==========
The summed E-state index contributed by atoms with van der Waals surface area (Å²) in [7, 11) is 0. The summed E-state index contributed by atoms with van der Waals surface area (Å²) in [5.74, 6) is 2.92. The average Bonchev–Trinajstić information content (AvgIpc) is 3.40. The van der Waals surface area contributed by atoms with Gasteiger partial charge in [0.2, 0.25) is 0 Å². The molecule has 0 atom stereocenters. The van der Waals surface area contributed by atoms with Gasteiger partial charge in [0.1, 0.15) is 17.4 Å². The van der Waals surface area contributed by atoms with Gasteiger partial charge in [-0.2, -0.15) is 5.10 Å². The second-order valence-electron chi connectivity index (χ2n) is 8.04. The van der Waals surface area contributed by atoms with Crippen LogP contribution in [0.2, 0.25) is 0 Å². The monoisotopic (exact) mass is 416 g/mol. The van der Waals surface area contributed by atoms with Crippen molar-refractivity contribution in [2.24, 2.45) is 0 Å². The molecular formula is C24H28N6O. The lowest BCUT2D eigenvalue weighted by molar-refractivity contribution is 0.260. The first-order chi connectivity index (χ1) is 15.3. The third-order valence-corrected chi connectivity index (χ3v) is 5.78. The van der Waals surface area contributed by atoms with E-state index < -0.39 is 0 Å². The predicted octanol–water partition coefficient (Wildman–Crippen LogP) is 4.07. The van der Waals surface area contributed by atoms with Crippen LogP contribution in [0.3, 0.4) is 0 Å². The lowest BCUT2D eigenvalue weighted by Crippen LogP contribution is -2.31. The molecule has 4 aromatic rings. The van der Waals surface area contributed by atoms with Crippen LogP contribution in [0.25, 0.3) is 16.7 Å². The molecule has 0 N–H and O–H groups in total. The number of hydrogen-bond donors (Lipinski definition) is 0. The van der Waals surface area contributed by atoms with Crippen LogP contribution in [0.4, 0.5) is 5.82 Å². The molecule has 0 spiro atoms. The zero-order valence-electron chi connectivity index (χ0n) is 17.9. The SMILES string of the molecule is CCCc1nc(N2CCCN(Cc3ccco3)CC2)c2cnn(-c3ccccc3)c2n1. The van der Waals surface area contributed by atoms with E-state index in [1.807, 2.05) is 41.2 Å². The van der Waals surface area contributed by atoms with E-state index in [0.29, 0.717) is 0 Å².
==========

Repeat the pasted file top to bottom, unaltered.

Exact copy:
The summed E-state index contributed by atoms with van der Waals surface area (Å²) in [7, 11) is 0. The summed E-state index contributed by atoms with van der Waals surface area (Å²) in [5.74, 6) is 2.92. The average Bonchev–Trinajstić information content (AvgIpc) is 3.40. The van der Waals surface area contributed by atoms with Gasteiger partial charge in [0.2, 0.25) is 0 Å². The molecule has 0 atom stereocenters. The van der Waals surface area contributed by atoms with Gasteiger partial charge in [0.1, 0.15) is 17.4 Å². The van der Waals surface area contributed by atoms with Gasteiger partial charge in [-0.2, -0.15) is 5.10 Å². The second-order valence-electron chi connectivity index (χ2n) is 8.04. The van der Waals surface area contributed by atoms with Crippen LogP contribution in [0.2, 0.25) is 0 Å². The monoisotopic (exact) mass is 416 g/mol. The van der Waals surface area contributed by atoms with Crippen molar-refractivity contribution in [2.24, 2.45) is 0 Å². The molecular formula is C24H28N6O. The lowest BCUT2D eigenvalue weighted by molar-refractivity contribution is 0.260. The first-order chi connectivity index (χ1) is 15.3. The third-order valence-corrected chi connectivity index (χ3v) is 5.78. The van der Waals surface area contributed by atoms with E-state index < -0.39 is 0 Å². The predicted octanol–water partition coefficient (Wildman–Crippen LogP) is 4.07. The van der Waals surface area contributed by atoms with Crippen LogP contribution in [0.3, 0.4) is 0 Å². The lowest BCUT2D eigenvalue weighted by Crippen LogP contribution is -2.31. The molecule has 4 aromatic rings. The van der Waals surface area contributed by atoms with Crippen LogP contribution in [0.25, 0.3) is 16.7 Å². The molecule has 0 N–H and O–H groups in total. The number of hydrogen-bond donors (Lipinski definition) is 0. The van der Waals surface area contributed by atoms with Crippen LogP contribution in [0.4, 0.5) is 5.82 Å². The molecule has 0 spiro atoms. The zero-order valence-electron chi connectivity index (χ0n) is 17.9. The SMILES string of the molecule is CCCc1nc(N2CCCN(Cc3ccco3)CC2)c2cnn(-c3ccccc3)c2n1. The van der Waals surface area contributed by atoms with E-state index in [1.807, 2.05) is 41.2 Å². The van der Waals surface area contributed by atoms with E-state index in [0.29, 0.717) is 0 Å².